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Wood Documents Experience Studying Mexico Earthquake

Wood Documents Experience Studying Mexico Earthquake

Wood uses broadband sensors to measure low-intensity stress waves.

Civil engineering professor Clint Wood traveled to Mexico City and Puebla, Mexico, last week to study the recent earthquake’s impact on buildings and infrastructure. He was chosen to participate in a Geotechnical Extreme Events Reconnaissance, or GEER, mission sponsored by the National Science Foundation.

As a geotechnical earthquake engineer, Wood focuses his research on dynamic soil characterization. He uses broadband seismometers to measure low-intensity stress waves. By measuring the frequency and wavelength of these waves as they pass through arrays of seismometers, he can estimate the shear-wave velocity and layering of the soil underneath the arrays. Understanding the shear-wave velocity of the soil helps engineers understand ground motions recorded during earthquakes and contributes to the design of buildings that can better withstand various stress waves created by earthquakes.

Bridge failures severed lifelines to rural areas.

Below Wood’s account of his experience:

During our final days in Mexico, we traveled to Puebla and some smaller towns farther south, closer to the epicenter. A number of good case histories were observed in these towns, including three 22-story buildings that had structural distress and rocking of the foundations. We made measurements at these structures, so we could estimate the seismic demand on the structures to better evaluate their performance.

Typical failures of unreinforced masonry structures were observed throughout the smaller towns. We also observed several bridge embankment failures that severed lifelines to some smaller areas.

Overall, many deaths from the earthquake were caused by the collapse of structurally deficient buildings, most of which were built before 1985, when a large subduction zone earthquake killed more than 5,000 people in the Mexico City area. Many of these buildings had what structural engineers call “soft story” parking areas, meaning they contained fewer interior walls in the first story to allow for parking. Soft stories are a problem during earthquakes because they have lower shear resistance than upper floors making the first story more vulnerable to collapse. This emphasizes the need for seismic retrofit of buildings considered structurally deficient.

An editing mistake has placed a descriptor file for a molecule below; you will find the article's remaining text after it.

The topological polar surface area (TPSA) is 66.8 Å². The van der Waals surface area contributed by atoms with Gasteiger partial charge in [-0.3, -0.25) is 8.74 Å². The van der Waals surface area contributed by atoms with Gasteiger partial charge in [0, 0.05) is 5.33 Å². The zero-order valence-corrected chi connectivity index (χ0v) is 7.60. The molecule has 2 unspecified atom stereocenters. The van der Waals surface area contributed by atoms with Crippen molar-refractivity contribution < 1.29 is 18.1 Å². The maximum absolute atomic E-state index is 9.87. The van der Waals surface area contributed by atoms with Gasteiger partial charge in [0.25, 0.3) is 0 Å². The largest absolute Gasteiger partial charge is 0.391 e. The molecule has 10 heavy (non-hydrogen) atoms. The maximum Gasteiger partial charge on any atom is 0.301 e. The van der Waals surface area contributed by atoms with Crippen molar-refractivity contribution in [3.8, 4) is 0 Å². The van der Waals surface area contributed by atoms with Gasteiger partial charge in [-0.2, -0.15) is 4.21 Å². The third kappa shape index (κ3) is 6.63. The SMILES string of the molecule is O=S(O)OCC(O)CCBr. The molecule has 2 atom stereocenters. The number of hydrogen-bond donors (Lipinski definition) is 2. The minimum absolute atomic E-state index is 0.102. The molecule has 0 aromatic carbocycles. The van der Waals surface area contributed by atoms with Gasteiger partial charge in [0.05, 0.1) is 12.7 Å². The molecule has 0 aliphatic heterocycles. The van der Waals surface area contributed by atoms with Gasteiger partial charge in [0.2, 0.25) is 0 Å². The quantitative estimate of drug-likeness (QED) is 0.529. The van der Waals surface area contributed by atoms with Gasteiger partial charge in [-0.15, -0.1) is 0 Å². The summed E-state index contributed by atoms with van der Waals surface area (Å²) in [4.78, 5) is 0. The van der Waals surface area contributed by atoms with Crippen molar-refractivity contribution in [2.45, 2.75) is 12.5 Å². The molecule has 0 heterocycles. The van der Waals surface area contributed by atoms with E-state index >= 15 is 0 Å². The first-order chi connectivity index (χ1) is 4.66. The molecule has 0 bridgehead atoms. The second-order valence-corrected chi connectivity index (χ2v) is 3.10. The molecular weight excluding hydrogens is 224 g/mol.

When ground shaking occurs due to an earthquake, buildings want to stay in place due to inertia forces, while the ground moves under the building. This creates tremendous lateral or shear forces on the building. Buildings that have adequate vertical supports to resist gravity loads may lack the necessary shear resistance to address the lateral forces caused by an earthquake. Buildings lacking shear reinforcement or lateral capacity often fail during earthquakes. Some collapse entirely, but in other buildings, the bottom floor – or even a middle floor! – collapse while the rest of the building remains intact.

Wood observed buildings that had one floor collapse while all other levels remained intact.

This may sound odd, but, destructive as this earthquake was, it could have been worse. Rather than a subduction zone earthquake, similar to the 1985 earthquake where the fault rupture is near the intersection of two tectonic plates, the recent magnitude 7.1 earthquake was what geologists call an intra-plate earthquake, meaning the pressure at the edges of the tectonic plates caused stress and movement within the plate. Subduction zone earthquakes often produce more low-frequency waves that cause greater damage to taller buildings and would have placed a higher seismic demand on many tall structures in Mexico City.

About The Author

A former newspaper reporter, Matt McGowan writes about research in the College of Engineering, Sam M. Walton College of Business, School of Law and other areas. He is the editor of Short Talks From the Hill, a podcast of the University of Arkansas. Reach him at 479-575-4246, or

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